Herod’s Law: Adventures in Mexican Corruption

2013 Emily Hazlett 100x150By Emily Hazlett

Despite all the work I’ve been doing with Disability Rights International and the endless things to see and do and eat in Mexico City, at some point I found myself in the back seat of a car with seven friends, racing along a cliff-side highway beside the Pacific. I had just arrived in Acapulco that morning when a friend invited us to squeeze into his car and go get some breakfast. Life was nothing but sun and ocean and the promise of huevos rancheros, until we were pulled over by a municipal police officer who threatened us with four hundred of dollars worth of fines for driving infractions.

Now I could probably accept that it’s illegal to be seven people in a car. You may even be able to convince me that seat belts are mandatory. But then apparently we had also run a red light – and we had almost killed an innocent pedestrian in the process. Our list of infractions was limited only by the cop’s imagination, which was running particularly creative on account of all the sunshine.

Eventually we were passed a colourful pamphlet on traffic infractions, published sometime in the 1980s. The pamphlet was provided, not as a legal basis for our infractions, but so that we may have a place to safely hide our pesos while handing them over. Given that my friend could not get his license back without paying the bribe, we ultimately negotiated a $150 ‘fine’ that we paid between the seven of us.

A few days later I was in a human rights working group meeting with representatives of the government (all well-dressed men) and representatives of NGOs (all inspiring young women). We were discussing strategies for improving conditions for persons deprived of liberty in state institutions. A noble mission, but I can’t help but wonder how much impact our efforts will have in a country where the police can easily extort citizens in broad daylight under the guise of law enforcement.

My experience was actually quite tame for the state of Guerrero, which has become one of the most dangerous in Mexico since drug cartels started moving in. Many communities are distrusting of the police, accusing them of conspiring with the cartels. These communities have established their own vigilante justice groups, but these groups don’t work under any official authority, and as a result have no monitoring or oversight.

Our crazed driver, Frank, enjoys the particularly nefarious career of the professional artist: http://franciscomunoz.tumblr.com/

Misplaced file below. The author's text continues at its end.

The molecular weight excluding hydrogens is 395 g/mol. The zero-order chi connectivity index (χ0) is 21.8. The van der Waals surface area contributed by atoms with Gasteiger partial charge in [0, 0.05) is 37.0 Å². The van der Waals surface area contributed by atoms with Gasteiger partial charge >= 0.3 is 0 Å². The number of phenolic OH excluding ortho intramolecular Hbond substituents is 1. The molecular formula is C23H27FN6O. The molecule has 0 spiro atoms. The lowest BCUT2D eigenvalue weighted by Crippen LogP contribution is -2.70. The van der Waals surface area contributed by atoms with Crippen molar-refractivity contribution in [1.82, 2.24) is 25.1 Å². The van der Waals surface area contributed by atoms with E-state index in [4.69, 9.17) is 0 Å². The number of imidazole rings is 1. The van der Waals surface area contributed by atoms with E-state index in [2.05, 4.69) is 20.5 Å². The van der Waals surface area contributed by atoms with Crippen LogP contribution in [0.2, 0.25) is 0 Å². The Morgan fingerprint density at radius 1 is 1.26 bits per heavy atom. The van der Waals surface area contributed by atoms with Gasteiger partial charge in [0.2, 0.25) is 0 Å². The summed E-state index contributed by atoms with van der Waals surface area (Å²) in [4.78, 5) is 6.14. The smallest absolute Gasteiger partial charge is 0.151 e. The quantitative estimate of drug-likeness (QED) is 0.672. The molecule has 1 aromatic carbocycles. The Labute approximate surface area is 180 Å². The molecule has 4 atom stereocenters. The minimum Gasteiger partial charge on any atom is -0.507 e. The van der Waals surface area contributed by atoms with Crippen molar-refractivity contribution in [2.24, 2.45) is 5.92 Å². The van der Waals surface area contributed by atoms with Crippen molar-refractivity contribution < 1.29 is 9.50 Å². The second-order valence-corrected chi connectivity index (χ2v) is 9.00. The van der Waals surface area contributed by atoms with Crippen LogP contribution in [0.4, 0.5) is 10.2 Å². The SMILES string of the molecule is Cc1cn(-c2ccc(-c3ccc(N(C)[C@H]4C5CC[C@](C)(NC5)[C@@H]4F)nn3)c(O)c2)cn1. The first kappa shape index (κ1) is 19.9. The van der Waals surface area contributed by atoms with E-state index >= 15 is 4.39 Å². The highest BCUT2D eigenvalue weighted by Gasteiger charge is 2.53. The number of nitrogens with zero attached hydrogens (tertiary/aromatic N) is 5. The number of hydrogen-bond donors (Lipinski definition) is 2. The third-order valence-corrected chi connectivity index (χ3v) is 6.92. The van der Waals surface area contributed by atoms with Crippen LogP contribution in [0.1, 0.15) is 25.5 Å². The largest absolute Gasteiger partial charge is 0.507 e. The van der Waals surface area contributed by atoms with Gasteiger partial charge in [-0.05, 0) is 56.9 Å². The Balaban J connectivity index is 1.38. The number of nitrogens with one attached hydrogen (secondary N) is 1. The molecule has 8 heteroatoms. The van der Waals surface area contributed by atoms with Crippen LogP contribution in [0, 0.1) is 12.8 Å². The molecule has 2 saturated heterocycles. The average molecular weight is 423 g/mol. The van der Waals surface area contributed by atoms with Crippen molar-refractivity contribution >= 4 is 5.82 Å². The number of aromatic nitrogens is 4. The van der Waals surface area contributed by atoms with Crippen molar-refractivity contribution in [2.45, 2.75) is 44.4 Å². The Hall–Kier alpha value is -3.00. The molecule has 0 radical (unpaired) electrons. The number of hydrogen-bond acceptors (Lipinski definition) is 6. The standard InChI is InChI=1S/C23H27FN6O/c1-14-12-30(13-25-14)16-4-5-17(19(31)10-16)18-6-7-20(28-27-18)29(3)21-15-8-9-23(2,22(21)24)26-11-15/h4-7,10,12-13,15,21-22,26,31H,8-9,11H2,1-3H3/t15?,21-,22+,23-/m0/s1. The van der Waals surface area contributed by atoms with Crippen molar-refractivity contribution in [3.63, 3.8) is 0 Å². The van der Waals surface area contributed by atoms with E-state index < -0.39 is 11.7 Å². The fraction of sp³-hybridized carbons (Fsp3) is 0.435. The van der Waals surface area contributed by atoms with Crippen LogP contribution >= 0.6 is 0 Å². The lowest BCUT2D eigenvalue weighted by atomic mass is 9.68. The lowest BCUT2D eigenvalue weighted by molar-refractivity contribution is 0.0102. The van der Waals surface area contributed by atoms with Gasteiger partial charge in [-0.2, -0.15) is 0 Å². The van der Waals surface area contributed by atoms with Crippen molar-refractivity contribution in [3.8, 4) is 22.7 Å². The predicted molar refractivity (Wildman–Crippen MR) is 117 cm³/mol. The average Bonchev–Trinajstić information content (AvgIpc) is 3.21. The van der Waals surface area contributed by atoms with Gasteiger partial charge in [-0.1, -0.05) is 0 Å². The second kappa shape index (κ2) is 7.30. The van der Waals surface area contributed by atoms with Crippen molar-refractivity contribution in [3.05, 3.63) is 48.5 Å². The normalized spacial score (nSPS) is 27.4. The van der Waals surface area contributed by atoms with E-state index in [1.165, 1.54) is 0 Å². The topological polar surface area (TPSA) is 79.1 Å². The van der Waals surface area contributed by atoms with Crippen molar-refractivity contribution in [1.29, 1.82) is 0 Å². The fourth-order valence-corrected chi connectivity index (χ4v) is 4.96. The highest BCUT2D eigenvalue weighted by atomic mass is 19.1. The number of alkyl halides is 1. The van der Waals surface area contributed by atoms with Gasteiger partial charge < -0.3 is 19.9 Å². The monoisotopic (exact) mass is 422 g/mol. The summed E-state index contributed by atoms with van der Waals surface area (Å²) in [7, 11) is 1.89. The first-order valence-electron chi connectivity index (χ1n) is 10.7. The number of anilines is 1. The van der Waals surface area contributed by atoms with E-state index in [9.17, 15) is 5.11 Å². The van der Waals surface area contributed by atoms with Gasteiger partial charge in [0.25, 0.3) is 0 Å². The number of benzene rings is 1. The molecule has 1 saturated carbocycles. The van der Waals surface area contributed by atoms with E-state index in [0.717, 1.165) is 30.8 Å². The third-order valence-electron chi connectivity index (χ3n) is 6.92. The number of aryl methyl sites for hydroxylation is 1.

Our crazed driver, Frank, enjoys the particularly nefarious career of the professional artist: http://franciscomunoz.tumblr.com/

And it’s not only Mexico’s legal institutions that are suffering; estimates put the price of bribery and corruption at around $50 billion a year, or 9% of the GDP. Known as mordidas (bites), a Mexican family might spend up to $100 a year on bribes, in a country with an average annual income below $10,000.

When I got home from Acapulco I looked up the driving laws in the state of Guerrero. Turns out that there’s nothing about maximum number of passengers in a car, and seat belts are only mandatory in the front seat.

There is something about studying law in Canada that presupposes an independent justice system, and that takes for granted the rule of law. For only $150 I was able to buy myself a reminder that this isn’t the case everywhere, and that Herod’s laws of corruption and arbitrary abuse of power are alive and well in Mexico.

“And children live there?” Abuse in a Guatemalan Psychiatric Hospital

2013 Emily Hazlett 100x150By Emily Hazlett

What to do with Guatemalan children and teens who are in need of emergency psychiatric services? This was the question that was put to me on my second day of work at Disability Rights International, in Mexico City.

My first day was spent reading about what currently happens to them. Children and teens who suffer some kind of acute mental health crisis are often placed in Federico Mora Psychiatric Hospital for adults in Guatemala City. Patients there can be tied up all day, put into isolation, receive little to no medical treatment, have no clean water and not enough food, and are abused physically and sexually by the guards. The women remain permanently locked up in a small ward to protect them from being assaulted. The hospital, which is already located in the most dangerous neighborhood in the city, is also next to the biggest jail in Guatemala. As such a number of criminals are also housed there, meaning that there are always armed guards on the premises. Staff who witness abuse are afraid of denouncing it, since a number of the perpetrators, who essentially run the hospital, have ties to Central American gangs.